A global phishing attack was discovered in December 2020: the method was

Mandiant, a research organization of Fireeye, has found that a global phishing attack using never-before-seen malware was conducted on at least 50 companies on two separate dates: December 2, 2020 and December 11-18, 2020.

Mandiant researchers are tracking UNC2529, the “unclassified” threat group behind this attack, and have discovered that it is using its own phishing lure to deploy three new types of malware on target computers

Using downloaders and backdoors

The malware used by threat group UNC2529 attempts to evade malware detection by deploying a highly obfuscated and malicious program (payload) in-memory.

Mandiant states that “the attack methodology makes heavy use of obfuscation and fileless malware to make detection difficult, and uses extensible backdoors.

During two attack periods, the threat group used a JavaScript-based downloader (called DOUBLEDRAG) or a phishing email containing a link to an Excel document with embedded macros to download an in-memory PowerShell-based dropper (called DOUBLEDROP) from the attacker’s command and control (C2) server. The in-memory PowerShell-based dropper (called DOUBLEDROP) was downloaded from the attacker’s command and control (C2) server.

What is a downloader/dropper? What is the difference?

The DOUBLEDROP dropper bundles 32 and 64 bit instances of a backdoor (named DOUBLEBACK) implemented as a PE dynamic library.

This backdoor is injected into the PowerShell process spawned by the dropper

In the next step, the DOUBLEBACK backdoor loads the plugin and accesses the C2 server to get the commands to be executed by the infected device.

This attack means that only the downloader is present in the file system. The rest of the components are serialized in a registry database, which makes them somewhat difficult to detect, especially by file-based anti-virus engines.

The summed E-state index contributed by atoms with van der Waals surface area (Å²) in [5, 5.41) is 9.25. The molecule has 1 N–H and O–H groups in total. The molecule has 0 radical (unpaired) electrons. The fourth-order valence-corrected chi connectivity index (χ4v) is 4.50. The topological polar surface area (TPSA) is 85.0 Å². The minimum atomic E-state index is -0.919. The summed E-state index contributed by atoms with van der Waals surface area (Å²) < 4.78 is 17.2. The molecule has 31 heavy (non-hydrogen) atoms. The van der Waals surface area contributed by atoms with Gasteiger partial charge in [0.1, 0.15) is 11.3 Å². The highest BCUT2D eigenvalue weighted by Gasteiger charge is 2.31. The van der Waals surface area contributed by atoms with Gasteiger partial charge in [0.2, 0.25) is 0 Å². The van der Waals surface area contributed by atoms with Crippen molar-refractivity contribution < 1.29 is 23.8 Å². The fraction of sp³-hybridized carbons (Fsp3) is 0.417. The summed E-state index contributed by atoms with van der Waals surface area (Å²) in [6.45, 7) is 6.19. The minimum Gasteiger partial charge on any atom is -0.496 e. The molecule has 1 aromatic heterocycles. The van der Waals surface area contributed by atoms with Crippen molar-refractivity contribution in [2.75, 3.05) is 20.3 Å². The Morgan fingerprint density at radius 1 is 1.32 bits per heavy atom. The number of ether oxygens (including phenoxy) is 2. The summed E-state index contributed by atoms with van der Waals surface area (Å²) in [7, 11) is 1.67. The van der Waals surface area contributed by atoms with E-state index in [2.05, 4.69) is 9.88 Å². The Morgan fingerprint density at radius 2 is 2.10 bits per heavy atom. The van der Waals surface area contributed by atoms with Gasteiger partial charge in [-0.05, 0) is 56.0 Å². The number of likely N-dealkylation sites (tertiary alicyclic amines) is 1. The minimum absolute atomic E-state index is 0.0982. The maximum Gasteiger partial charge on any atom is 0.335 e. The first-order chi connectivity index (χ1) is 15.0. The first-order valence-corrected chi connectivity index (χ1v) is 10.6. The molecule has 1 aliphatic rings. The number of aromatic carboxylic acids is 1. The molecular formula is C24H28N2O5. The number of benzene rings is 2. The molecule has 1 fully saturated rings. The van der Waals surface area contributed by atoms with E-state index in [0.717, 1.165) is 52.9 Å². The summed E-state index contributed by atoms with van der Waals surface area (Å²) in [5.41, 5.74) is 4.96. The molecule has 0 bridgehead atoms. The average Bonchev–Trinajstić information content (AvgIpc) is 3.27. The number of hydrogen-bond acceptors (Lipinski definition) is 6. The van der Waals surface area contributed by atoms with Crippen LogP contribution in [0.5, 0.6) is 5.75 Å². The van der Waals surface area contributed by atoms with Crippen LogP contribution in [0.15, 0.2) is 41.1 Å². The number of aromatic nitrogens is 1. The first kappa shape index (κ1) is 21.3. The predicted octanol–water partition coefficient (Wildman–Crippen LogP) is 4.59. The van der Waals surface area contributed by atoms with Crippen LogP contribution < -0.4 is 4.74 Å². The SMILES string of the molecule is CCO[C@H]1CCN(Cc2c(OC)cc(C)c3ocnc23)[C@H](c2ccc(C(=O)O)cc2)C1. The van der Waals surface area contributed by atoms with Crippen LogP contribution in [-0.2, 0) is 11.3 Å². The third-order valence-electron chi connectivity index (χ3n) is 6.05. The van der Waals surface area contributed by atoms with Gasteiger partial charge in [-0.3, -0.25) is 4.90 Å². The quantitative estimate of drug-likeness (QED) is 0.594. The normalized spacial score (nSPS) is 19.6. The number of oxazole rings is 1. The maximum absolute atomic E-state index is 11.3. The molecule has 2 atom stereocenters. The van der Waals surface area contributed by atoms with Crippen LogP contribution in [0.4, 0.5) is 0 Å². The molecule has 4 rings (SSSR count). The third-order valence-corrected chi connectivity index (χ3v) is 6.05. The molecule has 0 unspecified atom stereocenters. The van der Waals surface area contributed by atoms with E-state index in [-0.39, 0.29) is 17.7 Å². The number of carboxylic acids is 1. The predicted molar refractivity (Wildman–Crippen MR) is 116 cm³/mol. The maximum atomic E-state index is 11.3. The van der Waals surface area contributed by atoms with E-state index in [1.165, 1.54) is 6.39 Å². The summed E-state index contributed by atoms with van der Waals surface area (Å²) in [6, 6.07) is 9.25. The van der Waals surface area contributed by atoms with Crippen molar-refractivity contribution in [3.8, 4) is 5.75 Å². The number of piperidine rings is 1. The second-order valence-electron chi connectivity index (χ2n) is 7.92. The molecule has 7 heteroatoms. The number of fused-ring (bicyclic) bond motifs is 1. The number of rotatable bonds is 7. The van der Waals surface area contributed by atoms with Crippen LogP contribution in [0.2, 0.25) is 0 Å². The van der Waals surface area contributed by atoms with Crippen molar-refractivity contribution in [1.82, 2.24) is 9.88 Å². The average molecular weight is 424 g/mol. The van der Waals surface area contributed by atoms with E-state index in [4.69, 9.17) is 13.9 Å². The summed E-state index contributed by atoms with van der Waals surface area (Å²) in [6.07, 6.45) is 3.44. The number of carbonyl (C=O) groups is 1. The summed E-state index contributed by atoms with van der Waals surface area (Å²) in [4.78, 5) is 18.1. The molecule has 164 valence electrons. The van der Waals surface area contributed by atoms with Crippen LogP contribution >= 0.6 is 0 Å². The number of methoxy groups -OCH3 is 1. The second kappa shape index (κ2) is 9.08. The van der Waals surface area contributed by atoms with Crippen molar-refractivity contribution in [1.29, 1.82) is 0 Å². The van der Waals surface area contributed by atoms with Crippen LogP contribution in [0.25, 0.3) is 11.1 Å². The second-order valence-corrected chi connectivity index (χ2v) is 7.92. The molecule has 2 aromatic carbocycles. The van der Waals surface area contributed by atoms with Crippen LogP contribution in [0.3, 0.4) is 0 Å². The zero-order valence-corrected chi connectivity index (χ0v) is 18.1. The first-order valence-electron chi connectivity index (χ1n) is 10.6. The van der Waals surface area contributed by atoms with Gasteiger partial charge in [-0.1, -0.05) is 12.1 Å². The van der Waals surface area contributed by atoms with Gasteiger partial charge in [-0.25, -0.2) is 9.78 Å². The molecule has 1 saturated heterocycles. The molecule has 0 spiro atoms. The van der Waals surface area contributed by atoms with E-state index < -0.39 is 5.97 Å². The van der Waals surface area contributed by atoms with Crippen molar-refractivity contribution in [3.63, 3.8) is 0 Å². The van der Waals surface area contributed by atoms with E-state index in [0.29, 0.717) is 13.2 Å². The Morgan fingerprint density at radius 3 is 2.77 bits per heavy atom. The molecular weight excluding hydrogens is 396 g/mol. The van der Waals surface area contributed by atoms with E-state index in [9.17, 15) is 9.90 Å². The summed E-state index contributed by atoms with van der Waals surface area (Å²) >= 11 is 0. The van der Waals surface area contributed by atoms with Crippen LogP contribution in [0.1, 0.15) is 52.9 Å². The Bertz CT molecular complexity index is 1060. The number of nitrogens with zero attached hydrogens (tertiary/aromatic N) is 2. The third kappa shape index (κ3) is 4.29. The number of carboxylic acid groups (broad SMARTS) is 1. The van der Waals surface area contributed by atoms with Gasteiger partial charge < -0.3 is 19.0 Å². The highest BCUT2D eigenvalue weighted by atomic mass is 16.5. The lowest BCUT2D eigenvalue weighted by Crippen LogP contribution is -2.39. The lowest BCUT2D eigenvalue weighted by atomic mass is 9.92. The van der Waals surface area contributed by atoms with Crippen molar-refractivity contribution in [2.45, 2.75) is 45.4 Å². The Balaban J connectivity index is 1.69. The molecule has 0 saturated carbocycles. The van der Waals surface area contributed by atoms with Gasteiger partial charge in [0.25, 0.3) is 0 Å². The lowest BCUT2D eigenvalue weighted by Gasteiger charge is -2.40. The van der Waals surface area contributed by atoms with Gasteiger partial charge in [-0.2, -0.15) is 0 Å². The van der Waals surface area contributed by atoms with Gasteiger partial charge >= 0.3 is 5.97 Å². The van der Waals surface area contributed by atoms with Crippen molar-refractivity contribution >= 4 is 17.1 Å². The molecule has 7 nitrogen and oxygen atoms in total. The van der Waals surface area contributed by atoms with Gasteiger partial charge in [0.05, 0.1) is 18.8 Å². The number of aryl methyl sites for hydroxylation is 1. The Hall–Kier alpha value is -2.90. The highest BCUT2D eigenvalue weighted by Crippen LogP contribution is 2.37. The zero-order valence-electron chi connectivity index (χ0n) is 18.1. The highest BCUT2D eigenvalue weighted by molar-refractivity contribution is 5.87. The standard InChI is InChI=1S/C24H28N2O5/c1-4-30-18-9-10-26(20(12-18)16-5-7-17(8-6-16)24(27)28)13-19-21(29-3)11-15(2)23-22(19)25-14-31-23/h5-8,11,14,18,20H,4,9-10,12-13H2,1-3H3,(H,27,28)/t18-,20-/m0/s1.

Phishing email techniques

It is known that the threat group UNC2529 used a considerable amount of infrastructure to carry out its attacks, using about 50 domains to deliver phishing emails.

UNC2529 also spent a great deal of time tailoring their attacks to the target victim so that their emails would appear to be from the user’s business partners and customers.

They claimed that this increased the likelihood that users would open the trapped emails and be infected.

According to Mandiant, “We have identified seven phishing emails that impersonate executives and target the medical industry, high-tech electronics, automotive and military equipment manufacturers, and clear defense contractors with subject lines about the products of a California-based electronics manufacturing company.”

While the threat group’s primary target was the United States, organizations in EMEA (Europe, Middle East, and Africa), Asia, and Australia were also targeted, and the broad targeting across industries and geographies is consistent with behavior often seen in groups with a financial motive

The scope and targets of the two phishing attacks are shown in the figure below, with 74% of the damage occurring in the US, while 13% occurred in Asia, which includes Japan.

“The DOUBLEBACK attack appears to be ongoing, and Mandiant anticipates that UNC2529 will take further action to endanger victims in all industries around the world,” they conclude.

Indicators of unauthorized access, such as malware hash values and domains used to deliver phishing emails, can be found at the end of the Mandiant report.